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The Colonnade is the tallest building in the United States outside of Chicago. It was designed to be an urban oasis, with balconies for residents. But, of course, it's not just the prettiest thing in Atlanta, but that. The Colonnade offers resale condominiums that are rent-controlled, and it has won numerous architectural awards for its innovative design by American firm John Portman & Associates.
My father, Paul Jones, responded to an ad for this restaurant being for sale in 1979. Jack Clark, who owned it at the time, was very particular. He wanted to make sure that the Colonnade went in the hands of somebody who would preserve it, so he had my dad take him back to small-town Michigan, where my family’s originally from, so that he could meet everyone. Then they came back to Atlanta, and that was it. My dad bought the restaurant when he was 29, and he still owns it at 68. I’ve grown up in this place since I was nine. My husband David works here too.
Many of the Colonnade’s existing customers—gay, gray, or neither—come here for comfort of two kinds: a good meal and good company. “You know, customers will go visit these new places that open up, and they might go a time or two,” says Rhea Merritt, another bartender. “But you know where they come back to? They come back to the Colonnade.” Here’s the story of this much-loved Atlanta institution, told by the people who know it best, on its 90th birthday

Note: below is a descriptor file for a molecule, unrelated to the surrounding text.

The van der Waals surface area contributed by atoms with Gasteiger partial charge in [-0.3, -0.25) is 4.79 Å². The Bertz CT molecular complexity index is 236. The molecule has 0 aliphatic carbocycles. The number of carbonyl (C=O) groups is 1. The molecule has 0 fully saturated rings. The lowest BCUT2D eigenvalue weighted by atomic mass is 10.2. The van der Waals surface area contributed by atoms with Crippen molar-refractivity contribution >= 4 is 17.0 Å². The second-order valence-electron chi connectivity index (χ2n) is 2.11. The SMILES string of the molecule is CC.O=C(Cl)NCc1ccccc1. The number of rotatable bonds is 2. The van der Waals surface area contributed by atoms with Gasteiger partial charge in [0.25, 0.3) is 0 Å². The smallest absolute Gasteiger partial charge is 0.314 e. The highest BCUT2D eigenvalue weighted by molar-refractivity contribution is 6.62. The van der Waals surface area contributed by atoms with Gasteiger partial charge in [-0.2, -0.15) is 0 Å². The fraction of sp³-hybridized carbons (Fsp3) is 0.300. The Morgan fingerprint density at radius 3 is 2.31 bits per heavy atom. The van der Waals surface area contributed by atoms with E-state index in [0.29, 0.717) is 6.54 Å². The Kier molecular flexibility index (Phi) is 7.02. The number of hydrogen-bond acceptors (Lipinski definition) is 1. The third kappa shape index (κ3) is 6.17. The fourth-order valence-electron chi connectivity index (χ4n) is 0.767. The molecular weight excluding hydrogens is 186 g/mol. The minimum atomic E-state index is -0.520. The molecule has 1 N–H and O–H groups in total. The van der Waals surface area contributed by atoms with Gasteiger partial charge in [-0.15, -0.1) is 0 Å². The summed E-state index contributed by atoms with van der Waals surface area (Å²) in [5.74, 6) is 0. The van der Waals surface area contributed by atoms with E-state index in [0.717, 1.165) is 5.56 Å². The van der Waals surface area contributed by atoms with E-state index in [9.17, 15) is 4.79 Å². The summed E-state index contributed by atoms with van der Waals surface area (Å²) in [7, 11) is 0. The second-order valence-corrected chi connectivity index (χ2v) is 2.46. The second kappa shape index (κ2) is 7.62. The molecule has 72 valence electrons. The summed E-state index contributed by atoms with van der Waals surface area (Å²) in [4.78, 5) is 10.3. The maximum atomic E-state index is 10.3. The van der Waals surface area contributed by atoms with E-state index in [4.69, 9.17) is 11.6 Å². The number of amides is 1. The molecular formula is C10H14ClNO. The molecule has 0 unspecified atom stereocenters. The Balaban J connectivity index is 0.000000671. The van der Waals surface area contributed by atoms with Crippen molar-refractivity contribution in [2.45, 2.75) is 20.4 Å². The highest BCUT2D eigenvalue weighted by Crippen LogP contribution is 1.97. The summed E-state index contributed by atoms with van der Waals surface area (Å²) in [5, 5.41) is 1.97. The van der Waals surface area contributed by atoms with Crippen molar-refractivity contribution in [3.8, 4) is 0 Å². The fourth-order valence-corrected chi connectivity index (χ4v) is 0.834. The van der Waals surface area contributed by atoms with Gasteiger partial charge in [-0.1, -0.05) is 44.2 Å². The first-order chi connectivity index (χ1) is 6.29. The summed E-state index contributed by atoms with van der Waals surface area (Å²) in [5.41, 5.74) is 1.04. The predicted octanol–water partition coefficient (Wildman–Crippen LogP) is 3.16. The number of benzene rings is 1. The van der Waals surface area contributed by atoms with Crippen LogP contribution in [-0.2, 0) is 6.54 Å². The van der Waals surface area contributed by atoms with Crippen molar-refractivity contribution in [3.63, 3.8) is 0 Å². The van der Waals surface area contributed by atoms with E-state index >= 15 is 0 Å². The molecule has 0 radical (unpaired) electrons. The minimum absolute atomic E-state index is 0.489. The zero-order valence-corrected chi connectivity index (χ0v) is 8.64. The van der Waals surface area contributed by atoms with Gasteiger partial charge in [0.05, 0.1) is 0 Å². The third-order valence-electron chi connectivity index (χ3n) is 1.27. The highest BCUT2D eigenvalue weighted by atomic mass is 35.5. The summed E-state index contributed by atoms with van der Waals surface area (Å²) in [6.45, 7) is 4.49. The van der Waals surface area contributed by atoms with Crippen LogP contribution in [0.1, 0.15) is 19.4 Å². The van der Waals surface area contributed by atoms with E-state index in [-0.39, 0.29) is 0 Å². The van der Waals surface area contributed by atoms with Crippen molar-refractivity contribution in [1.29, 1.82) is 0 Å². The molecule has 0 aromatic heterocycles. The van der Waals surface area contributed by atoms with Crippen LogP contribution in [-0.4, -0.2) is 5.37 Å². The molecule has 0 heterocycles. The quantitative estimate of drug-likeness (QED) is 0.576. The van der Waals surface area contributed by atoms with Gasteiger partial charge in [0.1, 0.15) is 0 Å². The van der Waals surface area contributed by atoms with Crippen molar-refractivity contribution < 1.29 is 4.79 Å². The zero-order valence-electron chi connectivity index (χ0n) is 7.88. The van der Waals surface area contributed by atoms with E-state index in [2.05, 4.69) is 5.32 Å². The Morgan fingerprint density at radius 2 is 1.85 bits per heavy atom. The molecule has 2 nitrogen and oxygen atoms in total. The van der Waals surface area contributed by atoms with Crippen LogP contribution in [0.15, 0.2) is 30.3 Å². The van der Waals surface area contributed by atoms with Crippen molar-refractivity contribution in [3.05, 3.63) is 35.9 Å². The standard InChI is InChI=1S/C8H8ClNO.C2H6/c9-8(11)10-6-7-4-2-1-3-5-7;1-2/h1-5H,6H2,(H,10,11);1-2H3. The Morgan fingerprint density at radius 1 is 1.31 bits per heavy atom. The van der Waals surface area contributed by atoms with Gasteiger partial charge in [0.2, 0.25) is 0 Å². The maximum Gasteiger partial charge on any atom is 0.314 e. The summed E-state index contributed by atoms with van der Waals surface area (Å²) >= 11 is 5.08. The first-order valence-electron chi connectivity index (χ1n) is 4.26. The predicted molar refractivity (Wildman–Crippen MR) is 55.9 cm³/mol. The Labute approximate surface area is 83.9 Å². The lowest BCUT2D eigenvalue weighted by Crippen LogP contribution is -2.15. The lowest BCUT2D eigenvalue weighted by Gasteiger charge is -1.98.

In the dining room, longtime customer Micki Slaton is slipping chef Ryan Cobb a five-dollar bill. “If I cook her chicken livers right, she gives me $5, every time,” says Cobb. “Fried chicken livers or fried tilapia, that’s her order.” On the other end of the unpretentious 165-seat room is former U.S. Senator Max Cleland, who takes his supper at the Colonnade two or three nights a week, tucking into some warm yeast rolls. At the bar, a few couples, some straight, some gay, as well as one man wearing a blue sundress, order Randy Ritas, top-shelf margaritas named for a beloved regular. “Oh, they know they can come in here dressed like women and no one bats an eye,” says bartender Jay Skinner.
The restaurant prides itself on its homemade sauces, dressings, yeast rolls, and pies. For the ultimate finish, treat yourself to one of The Colonnade’s amazing desserts, from strawberry shortcake and hot fudge cake to all manner of pies, including coconut iced box pie, key lime pie, apple pie, and Georgia peach cobbler, in slice or whole pie form. (Source: www.atlantaluxuryrentals.com)